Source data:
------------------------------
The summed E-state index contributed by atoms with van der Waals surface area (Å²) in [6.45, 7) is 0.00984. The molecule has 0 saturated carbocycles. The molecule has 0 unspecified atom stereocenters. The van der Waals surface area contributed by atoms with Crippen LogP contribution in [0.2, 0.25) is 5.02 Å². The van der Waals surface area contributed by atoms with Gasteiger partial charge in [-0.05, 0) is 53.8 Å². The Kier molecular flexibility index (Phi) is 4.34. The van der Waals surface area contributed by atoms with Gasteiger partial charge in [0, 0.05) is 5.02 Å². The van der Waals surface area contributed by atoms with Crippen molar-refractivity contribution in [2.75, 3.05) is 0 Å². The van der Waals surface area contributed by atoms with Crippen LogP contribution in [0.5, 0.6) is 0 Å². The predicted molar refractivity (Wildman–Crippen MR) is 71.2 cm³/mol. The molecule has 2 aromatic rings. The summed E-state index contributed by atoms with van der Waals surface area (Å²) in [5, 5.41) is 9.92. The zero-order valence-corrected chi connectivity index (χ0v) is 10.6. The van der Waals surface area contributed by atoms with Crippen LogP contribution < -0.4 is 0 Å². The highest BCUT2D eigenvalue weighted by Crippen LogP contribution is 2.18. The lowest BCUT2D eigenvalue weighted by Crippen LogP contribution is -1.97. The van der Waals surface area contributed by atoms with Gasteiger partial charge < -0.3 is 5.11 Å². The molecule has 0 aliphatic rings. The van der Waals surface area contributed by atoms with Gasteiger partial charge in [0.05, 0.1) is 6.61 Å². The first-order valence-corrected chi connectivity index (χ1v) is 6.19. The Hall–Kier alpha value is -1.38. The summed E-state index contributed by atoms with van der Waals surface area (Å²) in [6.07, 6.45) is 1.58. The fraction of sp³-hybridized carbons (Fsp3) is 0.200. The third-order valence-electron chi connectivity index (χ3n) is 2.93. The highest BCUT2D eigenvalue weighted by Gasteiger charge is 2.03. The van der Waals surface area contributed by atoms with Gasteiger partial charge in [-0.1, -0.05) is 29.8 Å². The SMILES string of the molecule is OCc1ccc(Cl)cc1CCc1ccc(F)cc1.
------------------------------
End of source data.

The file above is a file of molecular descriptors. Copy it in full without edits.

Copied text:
The summed E-state index contributed by atoms with van der Waals surface area (Å²) in [6.45, 7) is 0.00984. The molecule has 0 saturated carbocycles. The molecule has 0 unspecified atom stereocenters. The van der Waals surface area contributed by atoms with Crippen LogP contribution in [0.2, 0.25) is 5.02 Å². The van der Waals surface area contributed by atoms with Gasteiger partial charge in [-0.05, 0) is 53.8 Å². The Kier molecular flexibility index (Phi) is 4.34. The van der Waals surface area contributed by atoms with Gasteiger partial charge in [0, 0.05) is 5.02 Å². The van der Waals surface area contributed by atoms with Crippen molar-refractivity contribution in [2.75, 3.05) is 0 Å². The van der Waals surface area contributed by atoms with Crippen LogP contribution in [0.5, 0.6) is 0 Å². The predicted molar refractivity (Wildman–Crippen MR) is 71.2 cm³/mol. The molecule has 2 aromatic rings. The summed E-state index contributed by atoms with van der Waals surface area (Å²) in [5, 5.41) is 9.92. The zero-order valence-corrected chi connectivity index (χ0v) is 10.6. The van der Waals surface area contributed by atoms with Crippen LogP contribution < -0.4 is 0 Å². The highest BCUT2D eigenvalue weighted by Crippen LogP contribution is 2.18. The lowest BCUT2D eigenvalue weighted by Crippen LogP contribution is -1.97. The van der Waals surface area contributed by atoms with Gasteiger partial charge < -0.3 is 5.11 Å². The molecule has 0 aliphatic rings. The van der Waals surface area contributed by atoms with Gasteiger partial charge in [0.05, 0.1) is 6.61 Å². The first-order valence-corrected chi connectivity index (χ1v) is 6.19. The Hall–Kier alpha value is -1.38. The summed E-state index contributed by atoms with van der Waals surface area (Å²) in [6.07, 6.45) is 1.58. The fraction of sp³-hybridized carbons (Fsp3) is 0.200. The third-order valence-electron chi connectivity index (χ3n) is 2.93. The highest BCUT2D eigenvalue weighted by Gasteiger charge is 2.03. The van der Waals surface area contributed by atoms with Gasteiger partial charge in [-0.1, -0.05) is 29.8 Å². The SMILES string of the molecule is OCc1ccc(Cl)cc1CCc1ccc(F)cc1.